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St. George Hotel Fire Report


The St. George Hotel was the grandest of New York City’s hotels when it opened in 1926. Located in the Brooklyn Heights area of the city, it had a total of 2,632 guestrooms in a complex of eight buildings that occupied an entire city block. 1). Some of the original buildings dated back to 1885. All the buildings were interconnected at the basement level, and there were numerous connections on various floor levels among the different buildings.

The complex was bordered by Pineapple Street to the north, Clark Street to the south, Hicks Street to the east and Henry Street on the west. Many streets in the Brooklyn Heights area are only 40 feet wide. Parking on the streets in front of the fire building further congested the area. Figure 1 shows the block and the relationships of the buildings to each other.

Over the years, several of the buildings in the complex were vacated, while others were converted to residential apartment use. Only the original St. George Hotel building on the east end of the complex operated as a hotel at the time of the fire.

The building of fire origin, known as the Clark Building, was located at 51 Clark Street. It was nine stores high, measured 75 feet wide by 90 feet deep, and had been vacant for at least seven years.

The ten story Grill building was immediately west of the Clark Building on the corner of Clark and Hicks. Although the Grill Building was only 25 feet deep, it had 100 feet of frontage on Clark Street. At one time the Grill Building and the Clark Building had been connected at each floor level with overhead rolling fire doors at the openings. After the Clark Building was vacated the fire doors were closed and the openings were bricked over on the Grill Building side.

The 31 story Tower Building ran nearly the length of the block on Hicks Street, between Clark and Pineapple Streets behind the Grill and Clark Buildings. The Tower building had 175 feet of frontage on Hicks Street and 150 feet on Pineapple Street. The main entrance was at 111 Hicks Street. The Tower Building was built in 1929 of protected steel construction and was connected to the Grill Building at the basement level.
The portion of the Tower Building that fronts on Pineapple Street was built as a free standing structure known as the St. George Apartments. In recent years the original Tower building, the old St. George Apartments and the Grill Building had all been combined into one residential building known as the Tower Building.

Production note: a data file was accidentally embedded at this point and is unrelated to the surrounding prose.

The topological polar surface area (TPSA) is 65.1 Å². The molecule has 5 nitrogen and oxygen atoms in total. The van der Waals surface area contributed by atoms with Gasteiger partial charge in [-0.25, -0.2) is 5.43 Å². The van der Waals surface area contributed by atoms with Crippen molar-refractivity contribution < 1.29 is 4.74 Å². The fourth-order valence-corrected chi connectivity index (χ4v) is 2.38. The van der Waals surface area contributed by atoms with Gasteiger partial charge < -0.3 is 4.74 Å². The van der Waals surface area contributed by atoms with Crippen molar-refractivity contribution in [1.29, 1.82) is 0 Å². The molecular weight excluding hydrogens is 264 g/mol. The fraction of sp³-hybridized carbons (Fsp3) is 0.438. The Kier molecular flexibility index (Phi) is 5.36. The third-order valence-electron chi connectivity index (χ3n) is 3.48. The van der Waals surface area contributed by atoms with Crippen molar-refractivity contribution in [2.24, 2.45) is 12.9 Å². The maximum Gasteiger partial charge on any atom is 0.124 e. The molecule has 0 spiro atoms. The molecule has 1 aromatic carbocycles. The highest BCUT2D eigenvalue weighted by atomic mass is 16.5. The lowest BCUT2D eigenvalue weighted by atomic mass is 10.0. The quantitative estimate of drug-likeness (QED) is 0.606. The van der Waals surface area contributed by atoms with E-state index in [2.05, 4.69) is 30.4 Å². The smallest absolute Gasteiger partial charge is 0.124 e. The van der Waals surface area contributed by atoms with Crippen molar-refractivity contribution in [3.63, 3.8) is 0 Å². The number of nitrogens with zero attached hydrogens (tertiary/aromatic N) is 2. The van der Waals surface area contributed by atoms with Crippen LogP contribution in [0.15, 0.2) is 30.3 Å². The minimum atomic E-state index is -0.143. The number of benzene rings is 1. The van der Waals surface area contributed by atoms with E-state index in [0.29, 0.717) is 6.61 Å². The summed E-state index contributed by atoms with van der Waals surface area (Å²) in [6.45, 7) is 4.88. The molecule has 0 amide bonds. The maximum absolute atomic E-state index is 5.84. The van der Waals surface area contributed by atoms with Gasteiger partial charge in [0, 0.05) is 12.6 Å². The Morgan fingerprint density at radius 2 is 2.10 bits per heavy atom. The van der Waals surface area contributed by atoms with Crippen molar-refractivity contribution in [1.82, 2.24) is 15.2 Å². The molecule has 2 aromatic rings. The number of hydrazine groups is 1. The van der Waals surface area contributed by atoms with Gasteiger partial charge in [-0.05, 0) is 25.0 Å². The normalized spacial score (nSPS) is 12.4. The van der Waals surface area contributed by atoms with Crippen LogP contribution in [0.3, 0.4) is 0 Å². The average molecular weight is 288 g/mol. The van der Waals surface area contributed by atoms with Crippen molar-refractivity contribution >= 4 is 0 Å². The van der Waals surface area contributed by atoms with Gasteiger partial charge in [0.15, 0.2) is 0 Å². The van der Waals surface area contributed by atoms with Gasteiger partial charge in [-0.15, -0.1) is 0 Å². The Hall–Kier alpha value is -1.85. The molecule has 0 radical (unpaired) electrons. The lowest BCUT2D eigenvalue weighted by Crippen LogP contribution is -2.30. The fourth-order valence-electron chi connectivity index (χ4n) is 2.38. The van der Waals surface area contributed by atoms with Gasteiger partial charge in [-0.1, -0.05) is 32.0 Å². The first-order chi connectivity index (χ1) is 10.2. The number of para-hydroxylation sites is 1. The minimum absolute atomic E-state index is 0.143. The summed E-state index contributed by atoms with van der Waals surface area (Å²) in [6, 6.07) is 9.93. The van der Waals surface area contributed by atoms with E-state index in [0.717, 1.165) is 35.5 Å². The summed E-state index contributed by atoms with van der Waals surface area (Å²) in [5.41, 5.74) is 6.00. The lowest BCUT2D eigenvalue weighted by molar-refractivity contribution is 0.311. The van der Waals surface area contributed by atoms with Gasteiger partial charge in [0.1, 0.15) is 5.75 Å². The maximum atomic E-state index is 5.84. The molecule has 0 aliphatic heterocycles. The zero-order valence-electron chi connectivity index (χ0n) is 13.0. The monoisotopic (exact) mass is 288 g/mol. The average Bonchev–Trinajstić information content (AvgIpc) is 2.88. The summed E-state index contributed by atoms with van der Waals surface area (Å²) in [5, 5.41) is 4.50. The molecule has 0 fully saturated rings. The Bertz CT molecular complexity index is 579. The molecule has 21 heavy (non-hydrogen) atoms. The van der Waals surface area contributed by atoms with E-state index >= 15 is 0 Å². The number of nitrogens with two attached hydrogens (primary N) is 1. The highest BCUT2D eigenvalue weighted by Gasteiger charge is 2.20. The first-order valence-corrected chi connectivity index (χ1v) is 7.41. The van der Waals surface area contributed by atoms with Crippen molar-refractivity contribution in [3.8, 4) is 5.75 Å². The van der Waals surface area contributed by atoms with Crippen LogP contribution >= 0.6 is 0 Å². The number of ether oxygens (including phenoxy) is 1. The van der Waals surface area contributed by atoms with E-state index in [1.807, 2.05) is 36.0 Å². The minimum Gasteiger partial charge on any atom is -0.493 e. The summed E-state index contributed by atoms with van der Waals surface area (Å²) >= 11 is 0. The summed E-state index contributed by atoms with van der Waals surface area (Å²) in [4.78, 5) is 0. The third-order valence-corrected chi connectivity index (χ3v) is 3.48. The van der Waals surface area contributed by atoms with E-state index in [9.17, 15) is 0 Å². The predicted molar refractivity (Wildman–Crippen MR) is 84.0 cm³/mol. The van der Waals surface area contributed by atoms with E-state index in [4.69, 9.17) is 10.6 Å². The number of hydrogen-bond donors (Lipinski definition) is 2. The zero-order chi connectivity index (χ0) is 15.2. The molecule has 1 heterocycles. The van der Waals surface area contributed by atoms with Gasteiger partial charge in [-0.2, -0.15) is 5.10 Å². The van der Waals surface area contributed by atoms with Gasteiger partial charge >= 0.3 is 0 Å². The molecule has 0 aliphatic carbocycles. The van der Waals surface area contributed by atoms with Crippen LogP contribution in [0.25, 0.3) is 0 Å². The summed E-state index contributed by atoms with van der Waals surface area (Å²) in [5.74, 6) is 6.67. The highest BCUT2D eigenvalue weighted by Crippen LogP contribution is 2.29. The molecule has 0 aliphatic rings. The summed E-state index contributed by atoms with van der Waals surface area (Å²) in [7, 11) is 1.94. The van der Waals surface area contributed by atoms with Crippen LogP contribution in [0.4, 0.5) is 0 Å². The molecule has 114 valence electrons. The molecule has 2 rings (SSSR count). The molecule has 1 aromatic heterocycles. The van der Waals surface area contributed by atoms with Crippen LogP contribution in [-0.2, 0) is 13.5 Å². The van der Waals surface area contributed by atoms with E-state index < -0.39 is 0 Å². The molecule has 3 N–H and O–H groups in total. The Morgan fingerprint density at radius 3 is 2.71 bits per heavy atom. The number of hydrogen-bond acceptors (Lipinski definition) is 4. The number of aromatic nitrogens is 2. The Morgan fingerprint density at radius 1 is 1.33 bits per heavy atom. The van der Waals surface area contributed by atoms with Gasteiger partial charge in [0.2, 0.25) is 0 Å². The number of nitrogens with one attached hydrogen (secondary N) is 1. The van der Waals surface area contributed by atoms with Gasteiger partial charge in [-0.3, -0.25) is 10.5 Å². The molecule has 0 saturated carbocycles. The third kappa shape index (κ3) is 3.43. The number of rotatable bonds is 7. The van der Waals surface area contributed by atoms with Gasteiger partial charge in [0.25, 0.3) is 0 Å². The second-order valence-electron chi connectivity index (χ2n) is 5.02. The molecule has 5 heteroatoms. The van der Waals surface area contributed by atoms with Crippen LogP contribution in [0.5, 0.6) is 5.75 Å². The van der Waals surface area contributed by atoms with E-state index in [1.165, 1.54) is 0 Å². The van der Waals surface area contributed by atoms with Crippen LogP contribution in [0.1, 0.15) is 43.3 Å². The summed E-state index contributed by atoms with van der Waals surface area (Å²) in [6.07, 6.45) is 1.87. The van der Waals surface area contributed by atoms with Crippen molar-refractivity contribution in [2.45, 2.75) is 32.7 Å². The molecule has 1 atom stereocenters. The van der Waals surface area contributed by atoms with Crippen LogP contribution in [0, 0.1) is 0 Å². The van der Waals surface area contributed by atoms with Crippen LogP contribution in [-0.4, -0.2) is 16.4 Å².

East of the Tower Building were the six story Crosshall and the eight story Pineapple Buildings. The Crosshall building had a fifty-foot frontage on Pineapple Street, while the Pineapple Building at 60 Pineapple Street is 115 feet wide and, like Crosshall, is ninety feet deep.

The building that was being operated as the St. George Hotel occupied the entire east end of the block. The section that faces Pineapple is eight stories tall, while the portion that faced Clark Street was 12 stories tall. There were entrances on Henry Street, which had more than 200 feet of frontage, and on Clark Street, which had 125 feet of frontage. The New York City Transit Authority operates a subway station under the St. George Hotel with direct access from the lobby to the station.

The Weller Building, west of the St. George Hotel, was four stories in height with a 50 by 85 footprint. Between the Weller and the Clark Buildings was the 12 story Marquee Building, which had been vacant for several years. The Marquee Building was separated from the Weller Building by fire doors. The 50 by 85-foot Marquee Building was open to the Clark Building on all floor levels. A common one story covered courtyard
occupied the remaining open area between the buildings at the west end of the block.

All the buildings on the block, except the 31 story portions of the Tower Building, were of ordinary construction. The Clark and Marquee Buildings were both vacant at the time of the fire while all of the other buildings were being used as residential occupancies. The St. George Hotel had some permanent residents and was also being used by various city agencies to provide temporary housing for AIDS patients. Standpipe systems and partial sprinkler systems were present and functional in the occupied building.

The vacant Clark Building had been legally and illegally scavenged. Large sections of flooring were missing and the standpipe system was partially dismantled. Vagrants were known to frequent the building despite efforts to keep the building sealed as required by New York City codes.

The Fire

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